By Patti Mengers
Nearly eight years after John Salveson stood in the state Capitol Rotunda in Harrisburg and entreated Pennsylvania legislators to hold public hearings on House Bill 1137 ‒ the Child Victim’s Act of Pennsylvania, a similar bill passed the House of Representatives on Tuesday.
The 60-year-old Radnor resident, who is president of the Foundation to Abolish Child Sex Abuse, called the passage of House Bill 1947 “a major step forward in our battle to find justice for the victims of child sex abuse in Pennsylvania.”
“House Bill 1947 is not perfect – but it provides an opportunity for justice for child sex abuse victims, who would have the ability, under the law, to bring civil suits against the people who abused them and the institutions which sheltered those abusers,” said Salveson.
The bill, that was approved 180-15 in the House and is now being considered by the state Senate Judiciary Committee, expands the age limit from 30 to 50 for individuals who were abused as children to bring civil lawsuits against their abusers and organizations entrusted with their protection, and would prevent organizations that have acted with gross negligence from claiming immunity. It would be retroactive, allowing past abuse victims to sue.
House Bill 1947 was proposed by state Rep. Ron Marsico,R-105, of Dauphin County but was amended to include past victims by state Rep. Mark Rozzi of Berks County, D-126, who has identified himself as a survivor of Catholic clergy abuse and has been promoting such legislation since he was elected in 2012.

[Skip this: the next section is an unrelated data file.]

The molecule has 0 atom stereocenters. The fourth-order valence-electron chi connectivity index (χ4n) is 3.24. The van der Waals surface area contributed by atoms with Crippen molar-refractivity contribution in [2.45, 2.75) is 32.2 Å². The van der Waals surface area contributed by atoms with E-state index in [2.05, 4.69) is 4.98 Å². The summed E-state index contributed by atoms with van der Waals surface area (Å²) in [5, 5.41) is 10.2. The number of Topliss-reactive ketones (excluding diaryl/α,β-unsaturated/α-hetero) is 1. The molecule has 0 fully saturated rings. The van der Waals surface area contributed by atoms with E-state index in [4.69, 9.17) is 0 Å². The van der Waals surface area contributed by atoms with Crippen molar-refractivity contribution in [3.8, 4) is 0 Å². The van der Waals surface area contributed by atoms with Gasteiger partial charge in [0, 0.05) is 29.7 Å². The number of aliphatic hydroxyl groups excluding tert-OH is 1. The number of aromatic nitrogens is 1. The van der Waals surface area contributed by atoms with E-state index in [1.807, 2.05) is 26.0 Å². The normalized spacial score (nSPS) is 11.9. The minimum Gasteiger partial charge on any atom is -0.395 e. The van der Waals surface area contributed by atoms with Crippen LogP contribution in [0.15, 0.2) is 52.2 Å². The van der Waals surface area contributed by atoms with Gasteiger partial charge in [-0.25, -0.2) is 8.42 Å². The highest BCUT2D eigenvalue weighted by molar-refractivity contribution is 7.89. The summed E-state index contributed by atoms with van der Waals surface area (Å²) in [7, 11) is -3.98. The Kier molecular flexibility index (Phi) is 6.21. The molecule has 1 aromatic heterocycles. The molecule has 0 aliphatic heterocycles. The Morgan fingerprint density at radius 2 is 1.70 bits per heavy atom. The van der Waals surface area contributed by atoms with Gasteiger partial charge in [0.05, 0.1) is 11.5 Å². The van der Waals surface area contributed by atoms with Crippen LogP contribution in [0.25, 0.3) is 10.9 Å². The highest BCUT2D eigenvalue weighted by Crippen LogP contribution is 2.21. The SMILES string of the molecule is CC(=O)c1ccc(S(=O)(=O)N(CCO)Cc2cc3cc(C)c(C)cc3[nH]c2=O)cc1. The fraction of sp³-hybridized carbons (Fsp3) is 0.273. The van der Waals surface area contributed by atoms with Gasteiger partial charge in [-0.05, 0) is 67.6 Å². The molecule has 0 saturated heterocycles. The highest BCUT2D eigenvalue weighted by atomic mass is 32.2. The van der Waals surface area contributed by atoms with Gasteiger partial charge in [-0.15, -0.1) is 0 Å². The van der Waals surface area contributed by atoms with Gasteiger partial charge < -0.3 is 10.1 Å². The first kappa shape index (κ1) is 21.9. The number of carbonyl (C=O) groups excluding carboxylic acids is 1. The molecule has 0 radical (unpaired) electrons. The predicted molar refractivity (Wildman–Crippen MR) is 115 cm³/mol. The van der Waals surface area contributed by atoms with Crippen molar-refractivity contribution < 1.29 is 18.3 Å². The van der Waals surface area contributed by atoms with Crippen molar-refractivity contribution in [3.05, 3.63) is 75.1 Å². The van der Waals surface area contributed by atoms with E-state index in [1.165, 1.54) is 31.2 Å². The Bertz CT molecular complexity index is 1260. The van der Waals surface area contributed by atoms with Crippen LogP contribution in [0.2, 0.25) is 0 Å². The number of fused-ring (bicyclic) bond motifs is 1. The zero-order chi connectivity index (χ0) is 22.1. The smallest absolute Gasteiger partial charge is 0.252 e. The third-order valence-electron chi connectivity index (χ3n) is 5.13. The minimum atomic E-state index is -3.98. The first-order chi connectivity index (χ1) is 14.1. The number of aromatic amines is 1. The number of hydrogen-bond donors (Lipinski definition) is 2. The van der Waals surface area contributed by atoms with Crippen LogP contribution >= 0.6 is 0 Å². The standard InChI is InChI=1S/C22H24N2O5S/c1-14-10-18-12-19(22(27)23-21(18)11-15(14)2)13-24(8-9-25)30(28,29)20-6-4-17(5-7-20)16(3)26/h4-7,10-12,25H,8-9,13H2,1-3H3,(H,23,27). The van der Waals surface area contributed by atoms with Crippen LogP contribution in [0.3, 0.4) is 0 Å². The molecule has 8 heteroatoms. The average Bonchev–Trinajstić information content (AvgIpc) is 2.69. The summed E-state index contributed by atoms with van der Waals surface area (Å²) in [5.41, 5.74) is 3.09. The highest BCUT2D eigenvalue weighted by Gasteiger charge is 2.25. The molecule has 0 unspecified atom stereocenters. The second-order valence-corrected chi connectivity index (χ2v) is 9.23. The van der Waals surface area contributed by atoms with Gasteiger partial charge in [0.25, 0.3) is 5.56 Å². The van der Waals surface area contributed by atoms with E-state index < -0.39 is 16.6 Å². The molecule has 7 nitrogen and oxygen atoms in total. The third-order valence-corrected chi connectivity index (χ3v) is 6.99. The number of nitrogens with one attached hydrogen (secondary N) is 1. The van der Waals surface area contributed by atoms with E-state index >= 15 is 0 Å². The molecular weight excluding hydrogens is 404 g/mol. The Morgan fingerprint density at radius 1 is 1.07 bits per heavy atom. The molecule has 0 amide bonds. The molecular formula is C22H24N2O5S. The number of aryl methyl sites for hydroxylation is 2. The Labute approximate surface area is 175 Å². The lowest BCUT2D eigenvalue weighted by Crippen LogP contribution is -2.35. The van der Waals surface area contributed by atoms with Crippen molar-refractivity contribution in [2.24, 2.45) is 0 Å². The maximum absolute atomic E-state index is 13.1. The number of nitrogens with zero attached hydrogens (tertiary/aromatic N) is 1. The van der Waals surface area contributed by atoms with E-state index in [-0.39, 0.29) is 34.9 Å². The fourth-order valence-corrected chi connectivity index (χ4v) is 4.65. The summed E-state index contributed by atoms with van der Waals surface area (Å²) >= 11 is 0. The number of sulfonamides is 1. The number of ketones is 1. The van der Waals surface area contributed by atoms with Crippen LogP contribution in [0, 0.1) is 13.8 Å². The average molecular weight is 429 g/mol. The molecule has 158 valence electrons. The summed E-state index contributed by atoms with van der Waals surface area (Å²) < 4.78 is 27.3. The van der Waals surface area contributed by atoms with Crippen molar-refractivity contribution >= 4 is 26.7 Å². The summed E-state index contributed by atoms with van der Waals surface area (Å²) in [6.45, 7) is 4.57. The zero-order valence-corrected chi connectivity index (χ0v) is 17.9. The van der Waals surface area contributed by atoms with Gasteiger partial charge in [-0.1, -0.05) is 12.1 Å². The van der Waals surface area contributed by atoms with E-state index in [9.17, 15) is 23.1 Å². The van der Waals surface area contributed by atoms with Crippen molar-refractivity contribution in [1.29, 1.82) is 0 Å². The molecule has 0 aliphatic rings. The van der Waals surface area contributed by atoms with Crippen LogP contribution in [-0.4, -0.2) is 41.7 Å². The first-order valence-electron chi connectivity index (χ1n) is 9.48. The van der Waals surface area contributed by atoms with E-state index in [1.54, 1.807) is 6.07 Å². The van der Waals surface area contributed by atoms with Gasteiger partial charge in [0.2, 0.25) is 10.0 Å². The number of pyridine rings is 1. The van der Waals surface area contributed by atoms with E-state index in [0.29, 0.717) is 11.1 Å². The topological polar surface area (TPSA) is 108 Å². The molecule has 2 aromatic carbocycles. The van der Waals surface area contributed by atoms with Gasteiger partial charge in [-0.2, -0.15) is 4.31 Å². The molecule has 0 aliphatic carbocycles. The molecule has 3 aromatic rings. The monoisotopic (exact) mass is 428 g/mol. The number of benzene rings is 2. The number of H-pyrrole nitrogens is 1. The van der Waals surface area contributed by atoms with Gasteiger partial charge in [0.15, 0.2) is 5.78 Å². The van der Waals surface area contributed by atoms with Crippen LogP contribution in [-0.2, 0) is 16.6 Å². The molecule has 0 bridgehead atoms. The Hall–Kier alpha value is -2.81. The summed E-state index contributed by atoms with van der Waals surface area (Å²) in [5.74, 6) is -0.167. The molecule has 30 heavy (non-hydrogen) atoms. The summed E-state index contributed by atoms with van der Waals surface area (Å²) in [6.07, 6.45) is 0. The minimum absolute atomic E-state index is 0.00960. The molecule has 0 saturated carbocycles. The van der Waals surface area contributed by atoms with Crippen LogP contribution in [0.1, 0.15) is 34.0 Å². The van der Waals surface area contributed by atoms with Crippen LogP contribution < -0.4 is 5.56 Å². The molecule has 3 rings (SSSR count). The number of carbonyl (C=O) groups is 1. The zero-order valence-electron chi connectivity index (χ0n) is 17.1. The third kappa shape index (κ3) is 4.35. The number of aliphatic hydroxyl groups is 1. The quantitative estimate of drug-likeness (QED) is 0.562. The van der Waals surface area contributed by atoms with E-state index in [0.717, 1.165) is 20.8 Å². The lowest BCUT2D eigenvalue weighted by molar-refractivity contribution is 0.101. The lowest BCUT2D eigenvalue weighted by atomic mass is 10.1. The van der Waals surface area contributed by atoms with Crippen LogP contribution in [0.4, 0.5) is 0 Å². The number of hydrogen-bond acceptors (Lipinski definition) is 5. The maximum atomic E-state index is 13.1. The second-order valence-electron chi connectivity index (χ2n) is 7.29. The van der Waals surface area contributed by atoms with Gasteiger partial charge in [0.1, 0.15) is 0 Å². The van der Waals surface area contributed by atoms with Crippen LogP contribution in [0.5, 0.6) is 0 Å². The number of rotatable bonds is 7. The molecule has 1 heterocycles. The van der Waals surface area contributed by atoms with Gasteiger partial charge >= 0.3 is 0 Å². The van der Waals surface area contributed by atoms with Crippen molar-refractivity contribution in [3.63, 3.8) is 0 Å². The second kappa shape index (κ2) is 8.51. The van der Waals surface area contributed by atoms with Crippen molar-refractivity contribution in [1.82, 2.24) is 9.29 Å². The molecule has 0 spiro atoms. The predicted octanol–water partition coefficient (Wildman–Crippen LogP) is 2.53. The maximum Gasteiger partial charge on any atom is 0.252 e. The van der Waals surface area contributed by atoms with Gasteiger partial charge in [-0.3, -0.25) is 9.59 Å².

In 2014 Rozzi proposed House Bill 2067 that would have permanently removed the civil and criminal statutes of limitations involving child sexual abuse but it stalled as have similar bills proposed by at least six other Democratic and Republican legislators.
In March state Attorney General Kathleen Kane released a 147-page grand jury report that concluded that hundreds of children were sexually abused over at least four decades by at least 50 priests or religious leaders in the Roman Catholic Diocese of Altoona-Johnstown and that diocesan superiors concealed the abuse.
Salveson feels that grand jury report contributed to the newfound receptivity of House members to the child abuse lawsuit bill along with Rozzi’s “tireless work” and the popularity of “Spotlight,” the Academy Award-winning film about Boston Globe reporters who, in 2002, wrote a series about child sex abuse by nearly 90 priests concealed by the Archdiocese of Boston, that broke open the scandal in Roman Catholic dioceses nationwide.
Of the 11 Delaware County state representatives, only Greg Vitali, D-166, of Haverford opposed House Bill 1947 on Tuesday.
“Current law allows a victim who was assaulted as a child to come forward until he reaches the age of 50 to report the crime. I don’t think this needs to be changed. The proposed legislation would expose the public schools and thus taxpayers to civil judgments against them. Given the problem we are having funding education, this concerns me,” said Vitali.